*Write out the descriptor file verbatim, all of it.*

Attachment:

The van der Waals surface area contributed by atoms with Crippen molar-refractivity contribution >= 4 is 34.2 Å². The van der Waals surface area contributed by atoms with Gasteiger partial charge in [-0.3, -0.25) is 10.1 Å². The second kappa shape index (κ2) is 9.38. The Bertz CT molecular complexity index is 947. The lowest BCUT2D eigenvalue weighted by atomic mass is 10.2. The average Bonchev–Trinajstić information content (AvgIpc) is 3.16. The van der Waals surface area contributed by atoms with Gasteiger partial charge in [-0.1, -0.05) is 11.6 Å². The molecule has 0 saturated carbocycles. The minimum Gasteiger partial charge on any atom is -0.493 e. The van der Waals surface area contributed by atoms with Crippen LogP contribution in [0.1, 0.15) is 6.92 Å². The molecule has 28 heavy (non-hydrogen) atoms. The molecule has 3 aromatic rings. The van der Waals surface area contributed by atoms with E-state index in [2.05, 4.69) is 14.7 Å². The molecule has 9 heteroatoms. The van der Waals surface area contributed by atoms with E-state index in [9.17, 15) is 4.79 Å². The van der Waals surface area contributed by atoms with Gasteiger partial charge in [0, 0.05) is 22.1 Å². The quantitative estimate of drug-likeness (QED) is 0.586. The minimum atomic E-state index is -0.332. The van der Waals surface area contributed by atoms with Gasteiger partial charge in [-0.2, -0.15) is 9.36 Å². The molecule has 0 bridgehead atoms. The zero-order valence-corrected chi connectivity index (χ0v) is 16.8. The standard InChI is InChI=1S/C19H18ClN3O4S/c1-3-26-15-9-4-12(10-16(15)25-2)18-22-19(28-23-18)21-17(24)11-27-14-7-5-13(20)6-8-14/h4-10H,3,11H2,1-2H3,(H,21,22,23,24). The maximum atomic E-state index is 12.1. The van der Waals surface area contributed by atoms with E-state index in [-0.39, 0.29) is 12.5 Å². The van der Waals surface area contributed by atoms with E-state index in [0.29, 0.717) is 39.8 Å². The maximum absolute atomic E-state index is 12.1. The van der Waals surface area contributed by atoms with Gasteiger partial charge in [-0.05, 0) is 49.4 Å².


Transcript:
The van der Waals surface area contributed by atoms with Crippen molar-refractivity contribution >= 4 is 34.2 Å². The van der Waals surface area contributed by atoms with Gasteiger partial charge in [-0.3, -0.25) is 10.1 Å². The second kappa shape index (κ2) is 9.38. The Bertz CT molecular complexity index is 947. The lowest BCUT2D eigenvalue weighted by atomic mass is 10.2. The average Bonchev–Trinajstić information content (AvgIpc) is 3.16. The van der Waals surface area contributed by atoms with Gasteiger partial charge in [-0.1, -0.05) is 11.6 Å². The molecule has 0 saturated carbocycles. The minimum Gasteiger partial charge on any atom is -0.493 e. The van der Waals surface area contributed by atoms with Crippen LogP contribution in [0.1, 0.15) is 6.92 Å². The molecule has 28 heavy (non-hydrogen) atoms. The molecule has 3 aromatic rings. The van der Waals surface area contributed by atoms with E-state index in [2.05, 4.69) is 14.7 Å². The molecule has 9 heteroatoms. The van der Waals surface area contributed by atoms with E-state index in [9.17, 15) is 4.79 Å². The van der Waals surface area contributed by atoms with Gasteiger partial charge in [0, 0.05) is 22.1 Å². The quantitative estimate of drug-likeness (QED) is 0.586. The minimum atomic E-state index is -0.332. The van der Waals surface area contributed by atoms with Gasteiger partial charge in [-0.2, -0.15) is 9.36 Å². The molecule has 0 bridgehead atoms. The zero-order valence-corrected chi connectivity index (χ0v) is 16.8. The standard InChI is InChI=1S/C19H18ClN3O4S/c1-3-26-15-9-4-12(10-16(15)25-2)18-22-19(28-23-18)21-17(24)11-27-14-7-5-13(20)6-8-14/h4-10H,3,11H2,1-2H3,(H,21,22,23,24). The maximum atomic E-state index is 12.1. The van der Waals surface area contributed by atoms with E-state index in [-0.39, 0.29) is 12.5 Å². The van der Waals surface area contributed by atoms with E-state index in [0.29, 0.717) is 39.8 Å². The maximum absolute atomic E-state index is 12.1. The van der Waals surface area contributed by atoms with Gasteiger partial charge in [-0.05, 0) is 49.4 Å².